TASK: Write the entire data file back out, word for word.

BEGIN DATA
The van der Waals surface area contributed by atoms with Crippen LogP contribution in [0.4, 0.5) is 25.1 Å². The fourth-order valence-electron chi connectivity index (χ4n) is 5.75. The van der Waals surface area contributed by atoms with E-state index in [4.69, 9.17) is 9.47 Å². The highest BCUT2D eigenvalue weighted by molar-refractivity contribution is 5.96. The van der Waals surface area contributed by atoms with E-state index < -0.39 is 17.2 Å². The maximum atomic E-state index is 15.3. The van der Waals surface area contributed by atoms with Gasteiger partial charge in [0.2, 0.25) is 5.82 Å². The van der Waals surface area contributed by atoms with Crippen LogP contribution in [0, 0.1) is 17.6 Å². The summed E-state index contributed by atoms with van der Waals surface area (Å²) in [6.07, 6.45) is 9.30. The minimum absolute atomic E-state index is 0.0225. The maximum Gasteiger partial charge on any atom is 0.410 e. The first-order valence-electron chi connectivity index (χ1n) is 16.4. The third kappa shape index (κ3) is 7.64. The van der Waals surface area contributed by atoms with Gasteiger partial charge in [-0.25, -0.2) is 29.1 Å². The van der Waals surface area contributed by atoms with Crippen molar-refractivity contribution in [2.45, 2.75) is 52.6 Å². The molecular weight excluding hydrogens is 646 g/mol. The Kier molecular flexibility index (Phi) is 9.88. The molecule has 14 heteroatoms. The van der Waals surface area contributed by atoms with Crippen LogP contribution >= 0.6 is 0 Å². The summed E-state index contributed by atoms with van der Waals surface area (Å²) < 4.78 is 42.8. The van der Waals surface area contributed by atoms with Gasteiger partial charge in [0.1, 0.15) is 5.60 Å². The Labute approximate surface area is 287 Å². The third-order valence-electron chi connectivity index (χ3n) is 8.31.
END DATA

The van der Waals surface area contributed by atoms with Crippen LogP contribution in [0.4, 0.5) is 25.1 Å². The fourth-order valence-electron chi connectivity index (χ4n) is 5.75. The van der Waals surface area contributed by atoms with E-state index in [4.69, 9.17) is 9.47 Å². The highest BCUT2D eigenvalue weighted by molar-refractivity contribution is 5.96. The van der Waals surface area contributed by atoms with E-state index < -0.39 is 17.2 Å². The maximum atomic E-state index is 15.3. The van der Waals surface area contributed by atoms with Gasteiger partial charge in [0.2, 0.25) is 5.82 Å². The van der Waals surface area contributed by atoms with Crippen LogP contribution in [0, 0.1) is 17.6 Å². The summed E-state index contributed by atoms with van der Waals surface area (Å²) in [6.07, 6.45) is 9.30. The minimum absolute atomic E-state index is 0.0225. The maximum Gasteiger partial charge on any atom is 0.410 e. The first-order valence-electron chi connectivity index (χ1n) is 16.4. The third kappa shape index (κ3) is 7.64. The van der Waals surface area contributed by atoms with Gasteiger partial charge in [-0.25, -0.2) is 29.1 Å². The van der Waals surface area contributed by atoms with Crippen molar-refractivity contribution in [2.45, 2.75) is 52.6 Å². The molecular weight excluding hydrogens is 646 g/mol. The Kier molecular flexibility index (Phi) is 9.88. The molecule has 14 heteroatoms. The van der Waals surface area contributed by atoms with Crippen LogP contribution >= 0.6 is 0 Å². The summed E-state index contributed by atoms with van der Waals surface area (Å²) < 4.78 is 42.8. The van der Waals surface area contributed by atoms with Gasteiger partial charge in [0.1, 0.15) is 5.60 Å². The Labute approximate surface area is 287 Å². The third-order valence-electron chi connectivity index (χ3n) is 8.31.